Zygo Media is a gaming-focused video and production company based in the United Kingdom. The company’s most notable work includes creating and managing content for Twitch streamer TimtheTatMan’s YouTube channel, Overwatch League’s Houston Outlaws, the decentralized cryptocurrency NoFriendlyFire, and esports organization Defy Gaming.
To learn more about the work Zygo Media produces and get to know the brains behind the operation, Pipeline spoke with founder Gareth Harry.
What prompted you to build Zygo Media?
My co-founder [Rhys John] and I got together and were looking at ways to expand our current agency’s offerings and operations. We had a video editor from a prior project on payroll, so that gave us the excuse to look at the wider industry and find a gap in the market. That’s when we identified a lot of streamers had a presence on Twitch, but weren’t leveraging their audience to further their monetisation channels. Sure, they had Twitter and Facebook pages, but [those are] notoriously harder to monetize than YouTube, so that kind of sealed the deal for us and Zygo Media was born!
What is your goal for Zygo Media? How do you see your company’s role changing and expanding in the near future?
The primary goal of Zygo as a brand is to help as many streamers as we can monetize their audience outside of their stream by creating awesome, engaging content for loyal fanbases, [including the fanbases] of some of the biggest influencers in gaming.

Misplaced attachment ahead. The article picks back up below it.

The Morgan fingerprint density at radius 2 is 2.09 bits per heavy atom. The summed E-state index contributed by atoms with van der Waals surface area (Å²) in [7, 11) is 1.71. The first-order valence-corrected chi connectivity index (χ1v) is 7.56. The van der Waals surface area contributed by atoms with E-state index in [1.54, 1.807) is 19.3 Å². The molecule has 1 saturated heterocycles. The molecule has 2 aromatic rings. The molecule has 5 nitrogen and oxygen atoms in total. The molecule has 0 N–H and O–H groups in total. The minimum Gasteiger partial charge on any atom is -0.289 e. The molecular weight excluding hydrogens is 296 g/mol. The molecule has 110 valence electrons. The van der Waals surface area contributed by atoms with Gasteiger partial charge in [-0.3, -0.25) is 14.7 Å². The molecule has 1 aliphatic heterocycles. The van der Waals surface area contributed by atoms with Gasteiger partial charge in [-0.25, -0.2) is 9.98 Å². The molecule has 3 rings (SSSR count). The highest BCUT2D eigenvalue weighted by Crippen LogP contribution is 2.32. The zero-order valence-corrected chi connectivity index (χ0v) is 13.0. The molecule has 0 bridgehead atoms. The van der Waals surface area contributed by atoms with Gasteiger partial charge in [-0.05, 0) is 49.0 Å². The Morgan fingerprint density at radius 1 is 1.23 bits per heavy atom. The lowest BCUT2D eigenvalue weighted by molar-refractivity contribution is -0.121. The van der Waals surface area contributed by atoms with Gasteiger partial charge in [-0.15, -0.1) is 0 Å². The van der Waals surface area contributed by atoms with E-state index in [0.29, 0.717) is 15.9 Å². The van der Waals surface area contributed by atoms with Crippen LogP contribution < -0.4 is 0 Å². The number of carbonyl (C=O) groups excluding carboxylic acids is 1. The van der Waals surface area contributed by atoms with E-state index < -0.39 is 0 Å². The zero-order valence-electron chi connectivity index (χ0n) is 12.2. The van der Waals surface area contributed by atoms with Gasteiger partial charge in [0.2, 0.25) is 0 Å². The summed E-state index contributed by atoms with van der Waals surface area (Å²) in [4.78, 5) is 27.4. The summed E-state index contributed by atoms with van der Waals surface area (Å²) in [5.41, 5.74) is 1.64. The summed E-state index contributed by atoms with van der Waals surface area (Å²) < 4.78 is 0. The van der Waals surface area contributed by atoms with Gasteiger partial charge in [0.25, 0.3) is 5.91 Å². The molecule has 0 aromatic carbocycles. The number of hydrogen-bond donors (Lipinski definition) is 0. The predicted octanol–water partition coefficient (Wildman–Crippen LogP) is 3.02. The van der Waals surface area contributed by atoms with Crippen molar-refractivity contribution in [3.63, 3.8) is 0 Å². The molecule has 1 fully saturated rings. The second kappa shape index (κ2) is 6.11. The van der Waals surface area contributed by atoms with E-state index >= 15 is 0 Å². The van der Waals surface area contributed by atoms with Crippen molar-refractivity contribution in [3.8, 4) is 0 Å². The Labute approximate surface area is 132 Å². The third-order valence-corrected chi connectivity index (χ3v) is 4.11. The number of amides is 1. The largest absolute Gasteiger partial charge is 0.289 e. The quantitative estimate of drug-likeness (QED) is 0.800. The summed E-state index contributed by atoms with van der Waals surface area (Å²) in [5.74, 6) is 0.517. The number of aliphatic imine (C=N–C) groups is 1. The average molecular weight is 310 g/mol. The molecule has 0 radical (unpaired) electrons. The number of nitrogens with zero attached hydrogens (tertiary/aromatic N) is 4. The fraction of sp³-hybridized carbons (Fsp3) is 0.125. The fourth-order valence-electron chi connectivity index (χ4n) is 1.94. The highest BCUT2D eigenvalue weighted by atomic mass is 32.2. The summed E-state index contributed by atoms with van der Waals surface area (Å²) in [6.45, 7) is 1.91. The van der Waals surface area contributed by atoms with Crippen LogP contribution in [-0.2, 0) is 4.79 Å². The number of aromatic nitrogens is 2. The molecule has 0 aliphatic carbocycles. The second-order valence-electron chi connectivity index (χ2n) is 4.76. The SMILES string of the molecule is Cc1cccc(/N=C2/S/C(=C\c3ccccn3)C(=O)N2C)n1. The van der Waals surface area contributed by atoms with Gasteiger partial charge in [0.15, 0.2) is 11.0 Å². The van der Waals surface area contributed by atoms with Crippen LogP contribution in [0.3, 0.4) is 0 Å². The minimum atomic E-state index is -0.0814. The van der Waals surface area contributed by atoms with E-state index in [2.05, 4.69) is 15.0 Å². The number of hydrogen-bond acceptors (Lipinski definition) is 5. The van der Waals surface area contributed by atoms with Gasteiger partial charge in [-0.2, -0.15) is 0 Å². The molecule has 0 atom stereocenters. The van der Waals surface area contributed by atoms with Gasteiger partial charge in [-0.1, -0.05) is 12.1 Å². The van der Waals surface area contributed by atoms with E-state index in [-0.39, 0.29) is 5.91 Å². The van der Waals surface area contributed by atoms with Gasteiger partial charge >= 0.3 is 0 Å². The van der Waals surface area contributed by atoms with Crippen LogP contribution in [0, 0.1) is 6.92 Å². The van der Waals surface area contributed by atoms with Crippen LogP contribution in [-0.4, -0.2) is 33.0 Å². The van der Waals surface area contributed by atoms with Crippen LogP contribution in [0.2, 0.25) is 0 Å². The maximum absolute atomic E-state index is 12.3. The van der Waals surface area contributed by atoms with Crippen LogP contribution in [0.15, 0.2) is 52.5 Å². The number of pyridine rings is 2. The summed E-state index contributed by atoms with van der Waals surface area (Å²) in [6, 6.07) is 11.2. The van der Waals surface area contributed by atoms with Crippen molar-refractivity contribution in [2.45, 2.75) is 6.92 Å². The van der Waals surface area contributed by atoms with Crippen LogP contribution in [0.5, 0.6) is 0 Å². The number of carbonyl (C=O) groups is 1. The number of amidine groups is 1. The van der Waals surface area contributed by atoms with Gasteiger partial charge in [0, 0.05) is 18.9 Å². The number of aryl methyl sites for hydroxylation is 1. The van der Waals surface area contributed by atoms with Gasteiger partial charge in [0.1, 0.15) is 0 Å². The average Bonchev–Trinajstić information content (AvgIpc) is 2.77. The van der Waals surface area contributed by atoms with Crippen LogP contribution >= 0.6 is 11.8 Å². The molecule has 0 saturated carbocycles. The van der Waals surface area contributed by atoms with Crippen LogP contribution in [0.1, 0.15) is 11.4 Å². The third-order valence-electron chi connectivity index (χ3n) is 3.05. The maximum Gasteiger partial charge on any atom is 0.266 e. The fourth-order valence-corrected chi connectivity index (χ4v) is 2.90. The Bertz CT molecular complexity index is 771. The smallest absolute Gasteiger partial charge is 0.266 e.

As for how I see our company expanding, I think as the battle of streaming platforms continues between four of the world’s biggest companies, we’re going to see many other verticals that can be monetized alongside those. We’ve already begun adapting to the variety of different platforms available to influencers for secondary monetisation, such as Facebook (with your very own StoneMountain64!), YouTube, Instagram, Snapchat and Twitter.
Favorite part about your job?
Helping streamers and content creators realise the potential of their content on platforms they’re not familiar with, will never get old for me. The shock factor when they realise the revenue they were missing out on is priceless.
What is the biggest mistake you see creators make when publishing content?
There are two key mistakes that we see. I’ll try and break them down a bit here.